Hiring Audio Production

by Alejandro Segovia | Jun 25, 2020 10:15:00 AM

In our previous blogs, we told you about:

jingles to sell a product

This time, we'd like to focus on:

  1. The services a jingle producer should be able to offer
  2. Aspects you should keep in mind when hiring a producer
  3. Copyright

As in our previous blogs related to this topic, it was Alejandro Segovia, our audio producer, who shared this information with us. Here's what he had to say about it:

1. Services a jingle producer should be able to offer

To make a jingle, a whole package should be offered. There are those who ask only for an audio logo, which can be done, but it's best to have music to frame your brand, to help people remember it (whether it's sung or not) What I -Alejandro Segovia- always offer is a package that includes both a jingle and an audio logo.

Jingles

Now, a Jingle package should include different time versions. Before there were social networks, we had time limitations for our ads; radio and TV commercials were of around 20-30 seconds long. There were those who made a 10 or even 5 seconds long ad! And the music had to be adapted to that short time! Now, with social networks, we can make ads for up to 40 seconds... I've even seen ads that last up to a minute!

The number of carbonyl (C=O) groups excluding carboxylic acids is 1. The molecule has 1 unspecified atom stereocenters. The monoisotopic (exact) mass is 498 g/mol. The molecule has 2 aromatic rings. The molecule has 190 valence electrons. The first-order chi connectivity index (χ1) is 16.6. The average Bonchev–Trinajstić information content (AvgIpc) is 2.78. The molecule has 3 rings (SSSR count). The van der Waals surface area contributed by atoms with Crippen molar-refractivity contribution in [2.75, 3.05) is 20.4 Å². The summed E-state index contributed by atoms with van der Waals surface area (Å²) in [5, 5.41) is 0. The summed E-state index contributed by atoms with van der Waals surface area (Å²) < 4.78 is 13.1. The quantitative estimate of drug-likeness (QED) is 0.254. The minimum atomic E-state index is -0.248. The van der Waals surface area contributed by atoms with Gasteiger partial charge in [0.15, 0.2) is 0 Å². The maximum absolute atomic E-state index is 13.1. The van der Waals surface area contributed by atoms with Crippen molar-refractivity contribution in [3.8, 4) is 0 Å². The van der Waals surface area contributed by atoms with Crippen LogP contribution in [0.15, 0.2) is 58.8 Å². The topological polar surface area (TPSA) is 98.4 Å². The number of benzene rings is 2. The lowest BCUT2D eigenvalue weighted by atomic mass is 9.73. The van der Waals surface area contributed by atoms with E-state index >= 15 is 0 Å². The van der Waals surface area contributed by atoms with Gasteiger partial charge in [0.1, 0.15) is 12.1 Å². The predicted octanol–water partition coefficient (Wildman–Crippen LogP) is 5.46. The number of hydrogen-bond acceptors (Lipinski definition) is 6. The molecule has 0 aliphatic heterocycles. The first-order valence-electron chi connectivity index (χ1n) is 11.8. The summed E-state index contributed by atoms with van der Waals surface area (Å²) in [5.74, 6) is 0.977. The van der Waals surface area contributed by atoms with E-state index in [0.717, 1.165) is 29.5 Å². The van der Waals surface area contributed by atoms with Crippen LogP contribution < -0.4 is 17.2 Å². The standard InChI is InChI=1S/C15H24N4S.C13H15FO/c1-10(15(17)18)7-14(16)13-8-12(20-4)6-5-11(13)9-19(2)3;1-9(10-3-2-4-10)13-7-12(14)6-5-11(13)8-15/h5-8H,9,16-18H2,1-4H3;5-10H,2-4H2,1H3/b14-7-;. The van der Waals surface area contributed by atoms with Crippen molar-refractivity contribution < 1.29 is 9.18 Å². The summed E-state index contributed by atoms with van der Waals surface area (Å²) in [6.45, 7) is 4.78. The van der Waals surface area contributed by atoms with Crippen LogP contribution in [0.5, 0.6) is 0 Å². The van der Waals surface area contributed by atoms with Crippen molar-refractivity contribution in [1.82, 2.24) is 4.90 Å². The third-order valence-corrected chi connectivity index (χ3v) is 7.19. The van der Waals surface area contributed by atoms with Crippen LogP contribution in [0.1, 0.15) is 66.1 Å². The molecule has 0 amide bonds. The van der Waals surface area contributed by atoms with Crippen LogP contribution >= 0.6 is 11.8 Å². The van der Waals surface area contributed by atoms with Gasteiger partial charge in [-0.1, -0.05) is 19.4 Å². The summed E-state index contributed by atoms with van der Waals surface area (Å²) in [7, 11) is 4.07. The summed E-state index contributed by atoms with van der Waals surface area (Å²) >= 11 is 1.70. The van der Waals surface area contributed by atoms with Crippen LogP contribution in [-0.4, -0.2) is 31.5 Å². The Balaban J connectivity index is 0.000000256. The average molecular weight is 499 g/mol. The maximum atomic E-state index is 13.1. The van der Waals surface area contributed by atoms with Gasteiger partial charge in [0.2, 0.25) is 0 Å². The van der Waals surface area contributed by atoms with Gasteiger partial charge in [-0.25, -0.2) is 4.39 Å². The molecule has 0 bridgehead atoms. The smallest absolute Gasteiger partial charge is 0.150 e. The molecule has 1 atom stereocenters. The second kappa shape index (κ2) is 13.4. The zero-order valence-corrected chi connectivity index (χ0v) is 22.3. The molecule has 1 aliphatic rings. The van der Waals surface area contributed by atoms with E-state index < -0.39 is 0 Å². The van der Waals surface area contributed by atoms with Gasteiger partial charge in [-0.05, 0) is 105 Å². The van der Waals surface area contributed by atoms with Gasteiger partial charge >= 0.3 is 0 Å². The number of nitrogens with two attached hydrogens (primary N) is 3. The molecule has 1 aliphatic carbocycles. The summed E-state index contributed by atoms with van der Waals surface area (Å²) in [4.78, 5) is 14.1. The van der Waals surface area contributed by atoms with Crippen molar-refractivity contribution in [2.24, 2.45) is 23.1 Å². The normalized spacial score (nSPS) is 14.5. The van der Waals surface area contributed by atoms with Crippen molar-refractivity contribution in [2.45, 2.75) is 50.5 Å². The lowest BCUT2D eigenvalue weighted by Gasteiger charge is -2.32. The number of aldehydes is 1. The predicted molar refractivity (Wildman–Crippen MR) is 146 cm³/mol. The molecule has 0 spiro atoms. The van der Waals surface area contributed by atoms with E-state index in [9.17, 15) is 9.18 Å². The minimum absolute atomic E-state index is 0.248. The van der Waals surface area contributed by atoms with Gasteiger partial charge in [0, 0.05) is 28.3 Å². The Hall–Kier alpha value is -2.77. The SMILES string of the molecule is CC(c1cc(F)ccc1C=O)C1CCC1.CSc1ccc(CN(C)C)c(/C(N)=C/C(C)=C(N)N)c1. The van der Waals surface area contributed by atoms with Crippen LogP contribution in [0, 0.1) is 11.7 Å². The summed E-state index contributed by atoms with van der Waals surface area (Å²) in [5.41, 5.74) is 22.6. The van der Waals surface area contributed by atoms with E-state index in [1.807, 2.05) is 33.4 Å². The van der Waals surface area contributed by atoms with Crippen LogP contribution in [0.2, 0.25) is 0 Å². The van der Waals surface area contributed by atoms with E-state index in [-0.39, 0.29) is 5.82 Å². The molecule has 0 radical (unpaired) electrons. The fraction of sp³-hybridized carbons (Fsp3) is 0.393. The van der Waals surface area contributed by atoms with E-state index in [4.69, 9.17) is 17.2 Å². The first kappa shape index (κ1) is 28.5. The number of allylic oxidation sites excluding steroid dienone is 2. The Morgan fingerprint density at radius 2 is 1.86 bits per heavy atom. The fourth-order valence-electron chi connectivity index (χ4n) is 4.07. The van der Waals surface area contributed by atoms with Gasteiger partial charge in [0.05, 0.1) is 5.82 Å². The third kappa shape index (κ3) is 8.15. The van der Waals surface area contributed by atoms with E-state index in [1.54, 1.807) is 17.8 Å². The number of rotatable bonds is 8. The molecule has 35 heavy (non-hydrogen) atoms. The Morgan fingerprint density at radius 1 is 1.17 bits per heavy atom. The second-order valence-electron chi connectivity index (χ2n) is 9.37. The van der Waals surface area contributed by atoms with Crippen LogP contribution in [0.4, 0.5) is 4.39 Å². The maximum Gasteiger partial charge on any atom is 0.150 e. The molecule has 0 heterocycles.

So the package I offer includes these versions:

  • 20 seconds
  • 30 seconds
  • 1 minute

I offer these versions so that they can be used both on social media, as well as on traditional means of communication.

Audio Logo

I also include an audio logo, which is usually of 3 to 5 seconds long.

I offer a series of samples of this audio logo, specially when I work with agencies. I can send 2, 3 or 4 samples. The idea is that this logo should be related to the jingle.

Example of a logo audio related to a jingle

I go back to the example of my previous blog, Muebles América. If I had to make an audio logo for Muebles América, maybe I would just take the first three notes so that the words Muebles América are remembered and based on that, I would make the audio logo.

That is, usually the auditory logo, unless it's an amorphous sound, a sound that's not musical, rather an effect (which is very rare), the logo must be linked to a musical note, to a sequence of musical notes, and it's preferable that these musical notes are associated with the institutional jingle of the brand.

Benefits of an audio logo

One of the benefits advantages of the audio logo is that you can place it at the beginning or end of your ad, or you can even turn it into a ringtone for cell phones.

If companies turned their audio logos into ringtones and distributed them for free, people would be carrying cell phones that would advertise a brand while ringing. Who are the only ones who do it? Phone companies. They add their music to their cell phones and every time the phone rings, they are advertising their brand over and over and over again.

positioning your brand

2. Aspects you should keep in mind when hiring a producer